Job Transformation Does Not Mean Job Replacement
Job transformation does not mean job replacement
We have heard some CEOs contest the longevity of the knowledge based economy. As AI and digitisation takes a stronghold across most businesses and in nearly all industries, many CEOs are wondering if AI will replace jobs.
There is no doubt that significant technological advancements are disrupting how people think about and do work. To date, 9.1 million jobs have been lost to AI (Gownder study, 2013). In this study Gownder quotes the total global number of jobs lost (and a rather conservative estimate). The number is still significant; indicating that robotics and AI is likely to progress at an unprecedented rate.
CEOs are thinking deeply about the progress and impact of AI on their workforce. Whether it is software, robots, algorithms or automation, most CEOs know that AI is gradually taking over basic thinking and tasks. How long will it be until AI subsumes more complex, specialist knowledge based thinking and tasks? And what should CEOs be doing now to prepare their people for the future of work?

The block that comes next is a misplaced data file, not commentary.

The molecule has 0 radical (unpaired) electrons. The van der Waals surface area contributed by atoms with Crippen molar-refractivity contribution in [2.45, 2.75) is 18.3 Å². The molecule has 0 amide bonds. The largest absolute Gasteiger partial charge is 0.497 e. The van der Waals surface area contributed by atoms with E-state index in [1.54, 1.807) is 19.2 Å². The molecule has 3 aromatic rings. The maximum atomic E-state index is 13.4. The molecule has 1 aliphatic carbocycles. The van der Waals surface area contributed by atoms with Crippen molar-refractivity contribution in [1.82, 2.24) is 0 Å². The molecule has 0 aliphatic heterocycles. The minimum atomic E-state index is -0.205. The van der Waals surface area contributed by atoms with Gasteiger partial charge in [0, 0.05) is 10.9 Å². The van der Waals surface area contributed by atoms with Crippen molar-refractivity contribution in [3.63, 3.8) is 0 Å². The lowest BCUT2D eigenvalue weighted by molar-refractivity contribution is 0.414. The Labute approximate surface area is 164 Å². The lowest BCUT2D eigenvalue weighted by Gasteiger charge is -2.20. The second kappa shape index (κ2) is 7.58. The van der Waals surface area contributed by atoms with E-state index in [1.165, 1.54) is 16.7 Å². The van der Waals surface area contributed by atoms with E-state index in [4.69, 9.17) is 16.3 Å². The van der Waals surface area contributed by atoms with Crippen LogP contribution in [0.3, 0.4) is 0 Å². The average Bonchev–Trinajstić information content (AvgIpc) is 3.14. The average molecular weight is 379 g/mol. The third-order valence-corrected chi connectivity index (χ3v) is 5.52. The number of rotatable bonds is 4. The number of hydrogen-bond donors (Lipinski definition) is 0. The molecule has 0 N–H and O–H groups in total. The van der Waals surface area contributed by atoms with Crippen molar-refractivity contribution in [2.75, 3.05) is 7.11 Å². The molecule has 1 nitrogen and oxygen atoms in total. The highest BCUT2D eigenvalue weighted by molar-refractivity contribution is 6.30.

Job transformation: How AI is changing commercial management teams
AI technology is in its early stages and there are still glitches, issues, overloads and outages that need to be figured out by people. Buying software is still not the ultimate solution to your commercial challenges. You still need talented people to fix, solve and innovate problems and new ways of doing things.
AI is still about 25 years off automating complex thinking and knowledge tasks. There is no real evidence of AI stealing jobs. In fact, the number of system failures occurring is actually creating new jobs. People still drive technology, not the other way around.
The major disruption resulting from advancements in AI is not job replacement, but job transformation. Better technology changes the mix of jobs and re-prioritises skills, tasks and key attributes.
From now, you are going to see more of your pricing, business development manager roles and commercial management professionals getting involved in re-thinking commercial structures and managing people and less management accounting and manual price reviews.
You will also see the rising importance of the analyst: in flat organisations, the person closest to customer issues and problems is the person you need to listen to and the person to whom your customers communicate and trust.
Traditional leadership structures are changing daily; new kinds of creatives roles are being produced. There are so many commercial jobs that just didn’t exist even just a couple of years ago. Organise your people for the future of business and prepare well for change now (see team management skills).